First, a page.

Jay Bookman

Opinion columnist and blogger with The Atlanta Journal-Constitution, specializing in foreign relations, environmental and technology-related issues

Trump the manager is blowing it for Trump the candidate

The warning signs of trouble coming for the Donald Trump campaign have proved to be correct. Last night's decisive loss in Wisconsin, with "Mister" Trump winning just 3 of 33 delegates, makes it increasingly unlikely that he can win the outright majority needed to claim the nomination in Cleveland.

And smilin' Ted Cruz is ready to pick up the pieces.

There's an irony in the fact that Trump the builder, Trump the manager and businessman, the man whom many of his followers worship for his alleged competence, may be blowing his shot at the big prize because he failed at the basic task of building and managing a professional political campaign. Trump the candidate ought to be looking in the mirror this morning and telling Trump the campaign manager that he's fired, but Trump the candidate is probably much too fond of Trump the campaign manager to make that choice.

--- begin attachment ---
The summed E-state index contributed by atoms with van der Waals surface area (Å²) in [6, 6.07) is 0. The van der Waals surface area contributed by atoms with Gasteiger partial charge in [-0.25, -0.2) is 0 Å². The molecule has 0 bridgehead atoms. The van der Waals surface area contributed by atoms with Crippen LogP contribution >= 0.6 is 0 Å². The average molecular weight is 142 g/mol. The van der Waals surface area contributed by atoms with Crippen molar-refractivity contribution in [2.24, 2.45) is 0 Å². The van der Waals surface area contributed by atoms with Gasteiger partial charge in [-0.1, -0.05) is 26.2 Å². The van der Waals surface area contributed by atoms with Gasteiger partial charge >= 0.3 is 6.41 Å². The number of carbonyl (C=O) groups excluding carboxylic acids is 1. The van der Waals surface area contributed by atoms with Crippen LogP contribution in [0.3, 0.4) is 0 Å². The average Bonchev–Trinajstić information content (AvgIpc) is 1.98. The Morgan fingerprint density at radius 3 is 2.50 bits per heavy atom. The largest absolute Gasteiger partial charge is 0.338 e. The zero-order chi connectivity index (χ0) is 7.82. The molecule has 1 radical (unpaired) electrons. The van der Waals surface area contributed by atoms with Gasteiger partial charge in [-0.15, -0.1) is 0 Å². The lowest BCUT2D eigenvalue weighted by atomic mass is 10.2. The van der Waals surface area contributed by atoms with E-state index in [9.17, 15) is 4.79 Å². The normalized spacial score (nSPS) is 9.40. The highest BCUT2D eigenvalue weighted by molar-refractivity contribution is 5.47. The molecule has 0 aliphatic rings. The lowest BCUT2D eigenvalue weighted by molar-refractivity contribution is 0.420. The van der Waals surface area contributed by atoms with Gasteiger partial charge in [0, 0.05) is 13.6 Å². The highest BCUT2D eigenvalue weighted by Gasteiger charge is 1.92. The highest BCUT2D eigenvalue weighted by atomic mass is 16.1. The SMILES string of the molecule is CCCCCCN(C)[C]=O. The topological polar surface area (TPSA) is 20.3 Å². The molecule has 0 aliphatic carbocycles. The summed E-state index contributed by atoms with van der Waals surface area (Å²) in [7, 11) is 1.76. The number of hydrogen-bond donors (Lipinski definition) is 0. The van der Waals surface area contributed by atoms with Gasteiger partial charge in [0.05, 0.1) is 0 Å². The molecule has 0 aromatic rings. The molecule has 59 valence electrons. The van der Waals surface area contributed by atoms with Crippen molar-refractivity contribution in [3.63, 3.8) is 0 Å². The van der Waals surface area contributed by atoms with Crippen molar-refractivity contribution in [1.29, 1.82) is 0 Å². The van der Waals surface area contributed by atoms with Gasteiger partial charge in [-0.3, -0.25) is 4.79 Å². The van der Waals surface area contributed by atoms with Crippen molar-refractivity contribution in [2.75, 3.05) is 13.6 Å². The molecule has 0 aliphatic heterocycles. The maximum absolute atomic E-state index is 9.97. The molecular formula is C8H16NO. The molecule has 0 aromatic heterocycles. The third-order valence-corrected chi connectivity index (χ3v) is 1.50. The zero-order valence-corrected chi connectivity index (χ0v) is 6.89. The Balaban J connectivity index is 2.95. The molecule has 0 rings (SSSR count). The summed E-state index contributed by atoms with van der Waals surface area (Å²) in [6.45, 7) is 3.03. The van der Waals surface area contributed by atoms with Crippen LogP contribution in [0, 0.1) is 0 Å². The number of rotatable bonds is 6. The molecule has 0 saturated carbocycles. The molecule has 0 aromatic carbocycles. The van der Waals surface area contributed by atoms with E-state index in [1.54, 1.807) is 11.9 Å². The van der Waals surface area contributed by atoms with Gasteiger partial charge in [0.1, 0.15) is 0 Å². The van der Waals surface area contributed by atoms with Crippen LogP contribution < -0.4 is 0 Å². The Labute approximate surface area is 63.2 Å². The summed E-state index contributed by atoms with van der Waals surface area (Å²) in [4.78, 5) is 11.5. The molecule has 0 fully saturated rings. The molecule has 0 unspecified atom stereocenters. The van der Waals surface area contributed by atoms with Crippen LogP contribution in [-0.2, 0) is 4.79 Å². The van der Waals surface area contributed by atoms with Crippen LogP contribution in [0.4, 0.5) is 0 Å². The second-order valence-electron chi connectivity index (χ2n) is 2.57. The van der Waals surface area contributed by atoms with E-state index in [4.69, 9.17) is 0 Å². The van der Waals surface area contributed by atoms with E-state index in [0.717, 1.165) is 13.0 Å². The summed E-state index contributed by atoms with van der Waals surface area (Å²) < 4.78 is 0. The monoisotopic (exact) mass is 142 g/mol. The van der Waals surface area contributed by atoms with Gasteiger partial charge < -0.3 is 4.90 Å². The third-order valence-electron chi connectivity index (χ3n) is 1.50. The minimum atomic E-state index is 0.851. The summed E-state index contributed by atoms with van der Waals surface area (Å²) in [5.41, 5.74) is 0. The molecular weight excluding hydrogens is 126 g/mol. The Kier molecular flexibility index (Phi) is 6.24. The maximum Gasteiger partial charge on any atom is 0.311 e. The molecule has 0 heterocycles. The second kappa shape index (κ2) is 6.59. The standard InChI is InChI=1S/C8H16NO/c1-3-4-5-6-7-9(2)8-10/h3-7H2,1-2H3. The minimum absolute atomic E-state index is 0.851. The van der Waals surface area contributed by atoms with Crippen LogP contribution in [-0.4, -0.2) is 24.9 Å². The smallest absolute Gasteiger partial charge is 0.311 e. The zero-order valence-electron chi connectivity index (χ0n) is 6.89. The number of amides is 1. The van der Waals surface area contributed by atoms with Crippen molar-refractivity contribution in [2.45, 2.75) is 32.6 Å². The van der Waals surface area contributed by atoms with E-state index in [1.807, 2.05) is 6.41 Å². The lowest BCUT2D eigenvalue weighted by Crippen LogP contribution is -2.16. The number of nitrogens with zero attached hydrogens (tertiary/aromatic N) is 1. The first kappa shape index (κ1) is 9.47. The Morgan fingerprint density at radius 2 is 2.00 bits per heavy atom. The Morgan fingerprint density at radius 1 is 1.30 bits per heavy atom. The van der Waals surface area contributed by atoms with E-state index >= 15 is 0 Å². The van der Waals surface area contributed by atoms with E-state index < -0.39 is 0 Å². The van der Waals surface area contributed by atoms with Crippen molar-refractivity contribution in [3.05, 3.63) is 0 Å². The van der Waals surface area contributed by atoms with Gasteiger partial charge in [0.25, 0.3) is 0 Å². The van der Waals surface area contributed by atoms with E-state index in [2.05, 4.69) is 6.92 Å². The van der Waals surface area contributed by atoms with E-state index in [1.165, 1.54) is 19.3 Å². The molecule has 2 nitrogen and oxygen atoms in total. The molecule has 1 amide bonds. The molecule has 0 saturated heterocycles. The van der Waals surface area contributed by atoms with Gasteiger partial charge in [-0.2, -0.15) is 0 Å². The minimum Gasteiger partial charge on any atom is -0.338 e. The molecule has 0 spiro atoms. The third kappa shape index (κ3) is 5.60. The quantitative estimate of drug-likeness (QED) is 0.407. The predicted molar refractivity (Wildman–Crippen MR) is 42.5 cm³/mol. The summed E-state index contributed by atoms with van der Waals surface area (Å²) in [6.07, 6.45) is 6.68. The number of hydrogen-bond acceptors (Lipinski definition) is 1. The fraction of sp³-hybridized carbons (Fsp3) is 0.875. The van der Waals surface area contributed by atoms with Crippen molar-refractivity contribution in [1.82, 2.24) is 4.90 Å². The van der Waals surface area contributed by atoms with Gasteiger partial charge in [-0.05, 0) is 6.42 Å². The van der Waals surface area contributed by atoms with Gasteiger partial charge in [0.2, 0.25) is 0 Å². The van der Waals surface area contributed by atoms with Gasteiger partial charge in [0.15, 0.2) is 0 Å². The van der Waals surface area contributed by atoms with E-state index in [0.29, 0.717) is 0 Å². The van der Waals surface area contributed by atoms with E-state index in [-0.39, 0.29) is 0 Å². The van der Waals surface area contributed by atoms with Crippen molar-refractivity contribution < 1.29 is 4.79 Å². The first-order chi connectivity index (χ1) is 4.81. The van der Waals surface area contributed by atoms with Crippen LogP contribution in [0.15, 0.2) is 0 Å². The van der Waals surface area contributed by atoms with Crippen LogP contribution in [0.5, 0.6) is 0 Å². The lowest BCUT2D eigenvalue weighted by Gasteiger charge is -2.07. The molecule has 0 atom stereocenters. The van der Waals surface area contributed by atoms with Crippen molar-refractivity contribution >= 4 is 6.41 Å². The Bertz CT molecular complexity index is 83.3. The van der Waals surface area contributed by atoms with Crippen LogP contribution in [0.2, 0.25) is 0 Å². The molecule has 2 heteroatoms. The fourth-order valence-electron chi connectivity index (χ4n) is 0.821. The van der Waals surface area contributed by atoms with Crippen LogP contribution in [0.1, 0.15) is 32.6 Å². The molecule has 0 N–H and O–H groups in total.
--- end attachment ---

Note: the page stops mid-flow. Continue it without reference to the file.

Whatever his other failings, from the beginning Cruz has fielded a highly disciplined, competent campaign team following a carefully plotted strategy. He believed that over the long haul of a campaign, such an advantage would begin to tell, and it shows every sign of doing so. Cruz has also succeeded in positioning himself as his party's sole viable alternative to the nightmare that Trump poses to the GOP establishment, which itself is thick with irony.

On the Democratic side, Bernie Sanders had himself another big night, his seventh victory in the last eight contests, but again he barely shifted the math that weighs so heavily against him. He entered the night trailing Hillary Clinton by 228 delegates, and after his 13-point victory he now trails by 219 delegates. To quote the late Jerry Reed, he has a long way to go and a short time to get there.

If Sanders doesn't have the numbers, however, he does have momentum and passion, and there are times in politics when they can overcome math. Clinton and her staff have to be looking at the campaign and their opponent in bewilderment, wondering why they haven't been able to put him away yet. The answer lies in the fact that Clinton is the establishment candidate in an anti-establishment year, and there's nothing in her persona or biography that allows her to challenge that perception.

Absent unforeseen disaster, she'll still win. But you do have to wonder whether Joe Biden -- he spent yesterday promoting a White House campaign against campus rape -- has some serious regrets.

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About the Author

Jay Bookman writes about government and politics, with an occasional foray into other aspects of life as time, space and opportunity allow.